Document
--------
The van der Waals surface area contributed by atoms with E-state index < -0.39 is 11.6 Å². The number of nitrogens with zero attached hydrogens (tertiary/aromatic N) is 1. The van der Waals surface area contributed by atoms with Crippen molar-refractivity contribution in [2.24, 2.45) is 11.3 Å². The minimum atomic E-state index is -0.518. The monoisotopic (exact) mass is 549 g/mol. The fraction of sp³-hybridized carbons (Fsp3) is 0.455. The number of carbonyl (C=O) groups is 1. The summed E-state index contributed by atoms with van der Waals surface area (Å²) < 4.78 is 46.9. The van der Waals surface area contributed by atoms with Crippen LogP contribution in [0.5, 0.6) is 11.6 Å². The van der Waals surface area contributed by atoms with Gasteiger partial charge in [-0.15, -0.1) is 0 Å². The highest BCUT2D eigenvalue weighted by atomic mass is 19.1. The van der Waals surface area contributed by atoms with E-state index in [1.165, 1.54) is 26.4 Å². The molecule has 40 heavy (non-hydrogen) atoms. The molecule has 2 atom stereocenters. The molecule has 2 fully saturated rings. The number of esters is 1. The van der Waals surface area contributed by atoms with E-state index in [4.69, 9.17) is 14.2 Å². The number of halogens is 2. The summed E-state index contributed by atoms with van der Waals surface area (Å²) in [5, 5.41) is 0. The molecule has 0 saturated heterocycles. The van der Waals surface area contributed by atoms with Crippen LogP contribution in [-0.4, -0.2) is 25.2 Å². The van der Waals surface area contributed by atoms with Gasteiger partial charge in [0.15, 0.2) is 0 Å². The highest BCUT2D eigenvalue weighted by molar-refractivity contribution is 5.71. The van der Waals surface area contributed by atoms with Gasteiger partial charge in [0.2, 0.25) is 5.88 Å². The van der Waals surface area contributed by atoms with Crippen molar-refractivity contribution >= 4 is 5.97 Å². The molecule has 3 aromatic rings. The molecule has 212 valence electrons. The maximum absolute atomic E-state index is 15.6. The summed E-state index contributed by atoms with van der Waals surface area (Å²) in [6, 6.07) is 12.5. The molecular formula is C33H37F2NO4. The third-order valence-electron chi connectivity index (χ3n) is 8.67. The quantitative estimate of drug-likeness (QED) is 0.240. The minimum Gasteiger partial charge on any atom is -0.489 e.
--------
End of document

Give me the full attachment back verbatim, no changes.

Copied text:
The van der Waals surface area contributed by atoms with E-state index < -0.39 is 11.6 Å². The number of nitrogens with zero attached hydrogens (tertiary/aromatic N) is 1. The van der Waals surface area contributed by atoms with Crippen molar-refractivity contribution in [2.24, 2.45) is 11.3 Å². The minimum atomic E-state index is -0.518. The monoisotopic (exact) mass is 549 g/mol. The fraction of sp³-hybridized carbons (Fsp3) is 0.455. The number of carbonyl (C=O) groups is 1. The summed E-state index contributed by atoms with van der Waals surface area (Å²) < 4.78 is 46.9. The van der Waals surface area contributed by atoms with Crippen LogP contribution in [0.5, 0.6) is 11.6 Å². The van der Waals surface area contributed by atoms with Gasteiger partial charge in [-0.15, -0.1) is 0 Å². The highest BCUT2D eigenvalue weighted by atomic mass is 19.1. The van der Waals surface area contributed by atoms with E-state index in [1.165, 1.54) is 26.4 Å². The molecule has 40 heavy (non-hydrogen) atoms. The molecule has 2 atom stereocenters. The molecule has 2 fully saturated rings. The number of esters is 1. The van der Waals surface area contributed by atoms with E-state index in [4.69, 9.17) is 14.2 Å². The number of halogens is 2. The summed E-state index contributed by atoms with van der Waals surface area (Å²) in [5, 5.41) is 0. The molecule has 0 saturated heterocycles. The van der Waals surface area contributed by atoms with Crippen LogP contribution in [-0.4, -0.2) is 25.2 Å². The van der Waals surface area contributed by atoms with Gasteiger partial charge in [0.15, 0.2) is 0 Å². The highest BCUT2D eigenvalue weighted by molar-refractivity contribution is 5.71. The van der Waals surface area contributed by atoms with Gasteiger partial charge in [0.2, 0.25) is 5.88 Å². The van der Waals surface area contributed by atoms with Crippen molar-refractivity contribution >= 4 is 5.97 Å². The molecule has 3 aromatic rings. The molecule has 212 valence electrons. The maximum absolute atomic E-state index is 15.6. The summed E-state index contributed by atoms with van der Waals surface area (Å²) in [6, 6.07) is 12.5. The molecular formula is C33H37F2NO4. The third-order valence-electron chi connectivity index (χ3n) is 8.67. The quantitative estimate of drug-likeness (QED) is 0.240. The minimum Gasteiger partial charge on any atom is -0.489 e.